hipnews Fall 2004 Edition
 
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Celebrating 25 Years of Independent Living
It’s That Time Again...
Hudson hip Moves to New Location
From the ADVOCATE’S DESK by Nancy Hodgins
The View from HUDSON by Marianne Valls
Judith Liebman Joins Board
Honoring hip Consumers
High Profile by Sandi Solá
Congratulations ...
Gift from ALTRUSA
MTS, Connecting the Dots at hip
A Designing Man: Jim Csaposs Measures Up ...
ADA Training for Hudson High School Students
“Your Future After High School”
Janet Reno Addresses Disability Convention
A Blueprint for Success
CASP Celebrates A Year of Rapid Growth
hip’s Annual Holiday Party
Join or renew your membership for 2005
New Members of hip
Less Stress through Yoga
POT O’ GOLD
Self-Advocacy Group Forming Online
Ways to Give to hip
hip Programs
hip Meetings & Happenings
Annual Meeting November 16
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- hipnews Fall 2004 Edition Text Version -


  Celebrating 25 Years of Independent Living
  
 It’s only fitting that this 12-page edition of hipNews is chock full of exciting news about our Center for Independent Living because this issue inaugurates our 25th year of working with and for people with disabilities. The following letter from Executive Director Eileen Goff gives a fitting send-off to our Silver Anniversary celebration...
Into our 25th Year...Full Speed Ahead
Dear hip Members and Friends,
In 1980 the federal government provided revenue to establish the first Centers for Independent Living in New Jersey. This was the birth of Heightened Independence and Progress, at the time a program of a long-established Bergen County social service agency located in Englewood. Our staff of three, working out of a tiny office, started outreach efforts in Bergen County. We began working with many individuals to address their disability-related issues and established support groups for people with disabilities, as well as their families. An advisory board was formed and the new concept of Independent Living was born in Bergen County.
hip established a formal Board of Trustees and was officially incorporated as an independent agency in 1988, and shortly thereafter relocated to a larger suite of offices in Hackensack. In the meantime, hip received federal funds to establish a formal Center for Independent Living in Hudson County, which had been operating with a sole coordinator. The Hackensack CIL relocated again to expanded offices in 2002, and the Jersey City CIL has just moved into larger quarters.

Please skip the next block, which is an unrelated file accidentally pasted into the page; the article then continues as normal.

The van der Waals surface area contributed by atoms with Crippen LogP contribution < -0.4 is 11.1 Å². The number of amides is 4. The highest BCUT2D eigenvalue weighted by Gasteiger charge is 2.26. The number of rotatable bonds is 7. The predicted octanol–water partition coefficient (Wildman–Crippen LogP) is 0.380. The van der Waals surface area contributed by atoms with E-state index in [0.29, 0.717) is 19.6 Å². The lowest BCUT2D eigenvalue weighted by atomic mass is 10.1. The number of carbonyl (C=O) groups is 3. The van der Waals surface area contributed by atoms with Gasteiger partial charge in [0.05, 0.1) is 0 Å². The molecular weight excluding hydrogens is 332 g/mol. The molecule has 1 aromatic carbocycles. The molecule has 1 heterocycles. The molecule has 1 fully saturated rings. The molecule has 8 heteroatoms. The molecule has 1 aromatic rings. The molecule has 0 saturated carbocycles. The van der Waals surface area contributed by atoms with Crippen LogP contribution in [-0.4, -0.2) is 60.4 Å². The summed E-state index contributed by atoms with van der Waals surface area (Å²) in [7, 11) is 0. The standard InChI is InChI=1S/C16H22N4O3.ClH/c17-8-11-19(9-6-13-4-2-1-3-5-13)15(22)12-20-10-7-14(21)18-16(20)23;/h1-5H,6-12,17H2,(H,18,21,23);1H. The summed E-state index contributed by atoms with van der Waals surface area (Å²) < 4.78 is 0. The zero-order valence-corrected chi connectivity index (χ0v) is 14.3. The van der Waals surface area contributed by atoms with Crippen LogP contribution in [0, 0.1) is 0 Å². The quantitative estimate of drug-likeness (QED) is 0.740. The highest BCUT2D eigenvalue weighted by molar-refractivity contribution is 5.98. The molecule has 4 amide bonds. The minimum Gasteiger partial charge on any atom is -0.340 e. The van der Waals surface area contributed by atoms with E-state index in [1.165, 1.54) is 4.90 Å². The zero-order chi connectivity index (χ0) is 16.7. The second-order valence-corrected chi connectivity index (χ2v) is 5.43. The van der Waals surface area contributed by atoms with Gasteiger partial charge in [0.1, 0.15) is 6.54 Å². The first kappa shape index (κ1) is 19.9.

Over the years we have worked diligently to establish new programs and services for both the Bergen and Hudson CILs. The result: combined, the CILs have 20 programs in place through contracts with federal, state, and county government, transportation providers, schools districts, and United Way. Our quarterly newsletter hipNews provides insight into the growth of hip and its ability to serve the community. Whether our staff is addressing the needs of a family in jeopardy of becoming homeless, advocating in a courtroom in a discrimination case, producing a Braille textbook for a student in Nebraska, or assisting a high school student to prepare for the next stage of life–I can assure you that they carry out their responsibilities in a caring and efficient manner.
I have served as executive director since hip’s founding, and I have taken great pride and pleasure in watching our growth through the years. I work with a wonderful Board of Trustees who are intimately involved in many facets of the operation of the CILs. I also have the privilege of working with a dedicated professional staff in the Bergen and Hudson offices, whose ultimate goal is the provision of quality services to the community. hip now has a total of 39 people on the payroll.
Finally, I wish to offer my thanks to the thousands of people with disabilities who have touched my life over these many years as they have utilized the services at our two Centers for Independent Living. hip has come a long way, and as we embark on our 25th year in October, 2004, we will continue to partner with the disabled community, their families, and advocates for the full inclusion of people with disabilities in the wider community.
Sincerely,
Eileen Goff
Executive Director
 
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  It’s That Time Again...
  
 Time to join or rejoin hip for the 2005 Membership Year. We’re trying something new: Your membership form is page 7 in this issue rather than an insert. Please tear it out, fill it out, and return it ASAP so that you will be among our first members for 2005.
 
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  Hudson hip Moves to New Location